I've been dealing with Azure Storage for years now, and while most of the time it's rock solid, on occasion you can get hit with networking issues or other "brownout" drops in availability that can make you question your sanity. I find it helpful to know what's going on behind the scenes in situations like that - mostly because I'm curious, especially about how very large scale NoSQL stores are built, but also because it can help you make sense of what might be happening. The Azure folks have written a great paper on how their system is built, and why it "violates the CAP theorem" (spoiler alert: it doesn't). There's also a video of their talk that's worth watching if you're into that sort of thing.
You might ask why I'm publishing a post on a 3-year-old paper as if it's news. Well, it was preamble for an incredibly thorough new guide on monitoring and diagnosing Azure Storage that the team just published. This guide is quite detailed, giving guidance on how to correlate client and server data, how to ensure storage monitoring is enabled at the right level of granularity, what spikes in different metrics mean in isolation or combination, and appendices on setting up your favorite network monitoring tool to watch storage traffic - I didn't even realize I wasn't supposed to be using Netmon anymore :-\.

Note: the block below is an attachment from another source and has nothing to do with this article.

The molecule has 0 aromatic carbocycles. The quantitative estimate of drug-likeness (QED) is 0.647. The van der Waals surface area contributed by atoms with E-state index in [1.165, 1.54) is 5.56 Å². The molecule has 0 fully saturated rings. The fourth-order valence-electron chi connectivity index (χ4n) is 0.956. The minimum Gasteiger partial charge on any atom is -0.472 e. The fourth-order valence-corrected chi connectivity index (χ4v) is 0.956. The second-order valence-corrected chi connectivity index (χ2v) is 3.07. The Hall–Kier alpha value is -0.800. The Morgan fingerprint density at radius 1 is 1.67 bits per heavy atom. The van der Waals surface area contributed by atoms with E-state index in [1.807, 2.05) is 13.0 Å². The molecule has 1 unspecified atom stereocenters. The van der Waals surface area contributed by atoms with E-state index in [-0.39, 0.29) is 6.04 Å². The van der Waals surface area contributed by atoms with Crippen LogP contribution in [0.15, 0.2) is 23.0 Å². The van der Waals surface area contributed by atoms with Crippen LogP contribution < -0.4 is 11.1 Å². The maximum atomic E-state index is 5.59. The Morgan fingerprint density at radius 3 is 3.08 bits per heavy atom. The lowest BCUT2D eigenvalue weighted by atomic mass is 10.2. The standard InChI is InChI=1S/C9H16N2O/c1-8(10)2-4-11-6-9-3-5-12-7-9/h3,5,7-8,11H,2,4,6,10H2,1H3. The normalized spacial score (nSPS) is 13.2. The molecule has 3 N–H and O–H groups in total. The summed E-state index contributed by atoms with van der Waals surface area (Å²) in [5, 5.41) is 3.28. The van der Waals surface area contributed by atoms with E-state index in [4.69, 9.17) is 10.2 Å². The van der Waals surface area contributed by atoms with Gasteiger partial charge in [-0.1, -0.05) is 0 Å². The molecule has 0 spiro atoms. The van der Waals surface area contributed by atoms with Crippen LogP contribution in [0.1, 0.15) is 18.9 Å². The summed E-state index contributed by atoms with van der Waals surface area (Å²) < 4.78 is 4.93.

Both the paper and the guide are worth a look - the guide is worth reading now if you do any storage-related work, if only to make sure you're gathering the right metrics for when you need them, and the paper can wait for when you have some free time and want something a bit more detailed. Enjoy!